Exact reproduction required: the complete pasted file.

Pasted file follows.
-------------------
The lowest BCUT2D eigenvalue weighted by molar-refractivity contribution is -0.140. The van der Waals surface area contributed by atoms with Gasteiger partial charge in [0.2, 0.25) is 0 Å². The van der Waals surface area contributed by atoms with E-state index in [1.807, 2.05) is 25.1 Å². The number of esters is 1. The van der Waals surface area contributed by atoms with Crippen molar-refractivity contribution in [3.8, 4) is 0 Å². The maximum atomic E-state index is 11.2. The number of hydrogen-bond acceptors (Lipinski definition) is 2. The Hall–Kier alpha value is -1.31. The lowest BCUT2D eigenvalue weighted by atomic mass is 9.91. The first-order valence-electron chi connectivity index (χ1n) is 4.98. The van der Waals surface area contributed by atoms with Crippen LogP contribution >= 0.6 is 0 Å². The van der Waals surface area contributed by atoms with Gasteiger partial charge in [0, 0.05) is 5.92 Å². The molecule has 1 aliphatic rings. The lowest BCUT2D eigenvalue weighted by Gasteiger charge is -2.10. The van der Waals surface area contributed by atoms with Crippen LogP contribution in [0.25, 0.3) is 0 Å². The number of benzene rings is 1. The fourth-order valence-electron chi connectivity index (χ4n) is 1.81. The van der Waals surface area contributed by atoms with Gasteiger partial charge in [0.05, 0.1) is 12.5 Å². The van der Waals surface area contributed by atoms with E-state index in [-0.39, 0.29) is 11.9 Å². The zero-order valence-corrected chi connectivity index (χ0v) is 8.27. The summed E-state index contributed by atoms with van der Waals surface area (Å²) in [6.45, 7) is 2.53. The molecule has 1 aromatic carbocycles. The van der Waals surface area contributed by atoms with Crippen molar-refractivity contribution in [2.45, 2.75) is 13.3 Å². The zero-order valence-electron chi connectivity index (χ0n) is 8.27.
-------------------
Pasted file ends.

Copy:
The lowest BCUT2D eigenvalue weighted by molar-refractivity contribution is -0.140. The van der Waals surface area contributed by atoms with Gasteiger partial charge in [0.2, 0.25) is 0 Å². The van der Waals surface area contributed by atoms with E-state index in [1.807, 2.05) is 25.1 Å². The number of esters is 1. The van der Waals surface area contributed by atoms with Crippen molar-refractivity contribution in [3.8, 4) is 0 Å². The maximum atomic E-state index is 11.2. The number of hydrogen-bond acceptors (Lipinski definition) is 2. The Hall–Kier alpha value is -1.31. The lowest BCUT2D eigenvalue weighted by atomic mass is 9.91. The first-order valence-electron chi connectivity index (χ1n) is 4.98. The van der Waals surface area contributed by atoms with Crippen LogP contribution >= 0.6 is 0 Å². The van der Waals surface area contributed by atoms with Gasteiger partial charge in [0, 0.05) is 5.92 Å². The molecule has 1 aliphatic rings. The lowest BCUT2D eigenvalue weighted by Gasteiger charge is -2.10. The van der Waals surface area contributed by atoms with Crippen LogP contribution in [0.25, 0.3) is 0 Å². The number of benzene rings is 1. The fourth-order valence-electron chi connectivity index (χ4n) is 1.81. The van der Waals surface area contributed by atoms with Gasteiger partial charge in [0.05, 0.1) is 12.5 Å². The van der Waals surface area contributed by atoms with E-state index in [-0.39, 0.29) is 11.9 Å². The zero-order valence-corrected chi connectivity index (χ0v) is 8.27. The summed E-state index contributed by atoms with van der Waals surface area (Å²) in [6.45, 7) is 2.53. The molecule has 1 aromatic carbocycles. The van der Waals surface area contributed by atoms with Crippen molar-refractivity contribution in [2.45, 2.75) is 13.3 Å². The zero-order valence-electron chi connectivity index (χ0n) is 8.27.